My Cat is Constipated: Can I Give My Cat a Laxative?

Key takeaway

Constipation in cats is a fairly common condition that may occur as a result of dietary problems, dehydration, a lack of exercise, certain chronic conditions, and certain medications. While constipation can usually be treated with changes in diet and exercise, medication may be required for some cats. If your cat is constipated for several days, talk to a vet about getting a cat laxative prescription.

As a cat owner, seeing your cat in pain or struggling in any way is difficult. If you notice your cat struggling or crying out when using its litter box, that could be a sign of constipation. Constipation is characterized by infrequent or absent evacuation of the bowels as a result of hard, dry stool. In many cases, you can relieve constipation in cats by getting them more exercise and making changes to their diet.

When you don’t address constipation or diet and exercise don’t help, it may eventually turn into obstipation. Obstipation is a severe form of constipation where dry, hard stool becomes impacted in the colon and rectum. Chronic obstipation and constipation may even lead to megacolon, which is a dilation of the colon that results from mechanical obstruction. Tenesmus occurs when your cat strains to pass feces but is unable to, and is often caused by large intestine disorders. Dyschezia results in painful defecation and is often a result of anal and perianal tissue disorders.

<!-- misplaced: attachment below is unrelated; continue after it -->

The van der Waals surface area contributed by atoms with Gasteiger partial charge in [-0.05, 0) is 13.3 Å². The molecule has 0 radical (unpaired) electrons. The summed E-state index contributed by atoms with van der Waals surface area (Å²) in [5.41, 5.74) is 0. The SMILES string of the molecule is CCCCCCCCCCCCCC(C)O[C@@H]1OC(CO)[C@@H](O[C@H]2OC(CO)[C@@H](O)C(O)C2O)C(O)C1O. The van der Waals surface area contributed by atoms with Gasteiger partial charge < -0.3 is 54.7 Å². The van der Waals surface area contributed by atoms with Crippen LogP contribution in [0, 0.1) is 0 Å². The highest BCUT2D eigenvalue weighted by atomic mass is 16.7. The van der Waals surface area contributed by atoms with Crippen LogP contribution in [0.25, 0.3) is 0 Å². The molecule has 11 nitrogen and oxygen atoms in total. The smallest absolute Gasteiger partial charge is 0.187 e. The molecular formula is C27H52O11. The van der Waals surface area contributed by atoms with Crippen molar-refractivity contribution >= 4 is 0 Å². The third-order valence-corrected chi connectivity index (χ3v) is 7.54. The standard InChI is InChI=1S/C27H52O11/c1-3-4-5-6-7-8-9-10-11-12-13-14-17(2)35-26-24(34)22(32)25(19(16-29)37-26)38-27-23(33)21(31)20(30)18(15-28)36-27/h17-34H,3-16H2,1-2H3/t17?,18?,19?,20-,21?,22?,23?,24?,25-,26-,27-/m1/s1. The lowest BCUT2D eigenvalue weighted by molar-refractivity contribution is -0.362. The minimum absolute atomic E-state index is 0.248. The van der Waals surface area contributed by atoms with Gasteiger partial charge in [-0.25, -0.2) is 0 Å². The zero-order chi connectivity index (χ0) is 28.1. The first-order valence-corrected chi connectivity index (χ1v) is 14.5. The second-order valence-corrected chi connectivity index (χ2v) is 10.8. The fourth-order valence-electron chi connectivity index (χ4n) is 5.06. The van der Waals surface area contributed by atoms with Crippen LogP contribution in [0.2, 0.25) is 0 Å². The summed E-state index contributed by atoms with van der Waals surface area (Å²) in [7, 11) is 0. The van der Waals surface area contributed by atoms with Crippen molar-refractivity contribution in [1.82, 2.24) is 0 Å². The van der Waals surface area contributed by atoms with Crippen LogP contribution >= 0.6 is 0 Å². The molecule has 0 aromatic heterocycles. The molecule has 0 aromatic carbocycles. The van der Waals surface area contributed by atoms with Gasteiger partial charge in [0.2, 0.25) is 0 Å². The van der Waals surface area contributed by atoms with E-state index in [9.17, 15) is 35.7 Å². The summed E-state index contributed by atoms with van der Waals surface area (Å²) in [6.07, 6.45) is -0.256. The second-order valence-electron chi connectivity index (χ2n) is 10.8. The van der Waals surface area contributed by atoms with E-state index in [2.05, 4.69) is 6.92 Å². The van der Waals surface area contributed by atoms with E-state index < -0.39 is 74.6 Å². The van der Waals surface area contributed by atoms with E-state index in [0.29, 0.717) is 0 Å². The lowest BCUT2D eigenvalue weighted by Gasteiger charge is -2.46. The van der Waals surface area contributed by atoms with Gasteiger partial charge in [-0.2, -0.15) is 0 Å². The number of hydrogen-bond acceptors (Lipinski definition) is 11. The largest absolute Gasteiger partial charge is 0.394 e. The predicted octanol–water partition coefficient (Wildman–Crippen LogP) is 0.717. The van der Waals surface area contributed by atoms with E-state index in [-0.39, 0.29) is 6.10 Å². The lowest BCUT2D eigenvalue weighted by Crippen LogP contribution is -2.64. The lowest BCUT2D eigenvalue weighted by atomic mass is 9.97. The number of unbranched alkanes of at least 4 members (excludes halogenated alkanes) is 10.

obstipation is a severe form of constipation where dry, hard stool becomes impacted in the colon and rectum

The bottom line is, there are a lot of reasons why your cat may be constipated. The good news is, there are a lot of things you can do to help relieve your cat’s constipation. However, giving your cat laxative is something you should only do with the guidance of a veterinarian.

Can I Give My Cat a Laxative?

You may be tempted to give your cat a laxative if they’re struggling to defecate, but is it safe to give your cat a laxative? Truthfully, you need to be careful about giving your cat any medication that isn’t prescribed by a veterinarian. While laxatives can be an effective way to relieve constipation, they may also cause several side effects in cats. Even worse, the human laxatives you might have in your bathroom can actually be lethal to cats, which makes it even more important to make sure you’re only using veterinarian-prescribed laxatives.

The truth is, you should always try basic treatment first when it comes to constipation. Your cat may be constipated due to a lack of exercise or an issue with their diet. If that’s the case, getting rid of constipation may be as simple as making sure your cat is eating a healthy diet and getting plenty of exercise. However, it’s important to note that constipation may be caused by overgrooming, which could be a sign of cat skin allergies.

If your cat is constipated, you need to consider the potential causes. Talking to a vet can help you understand which of your cat’s behaviors may be leading to constipation. You can also take your cat to the vet for a physical examination, bloodwork, and other tests. Determining the cause of your cat’s constipation is an important first step because it allows you to decide on the best treatment option.

Signs Your Cat is Constipated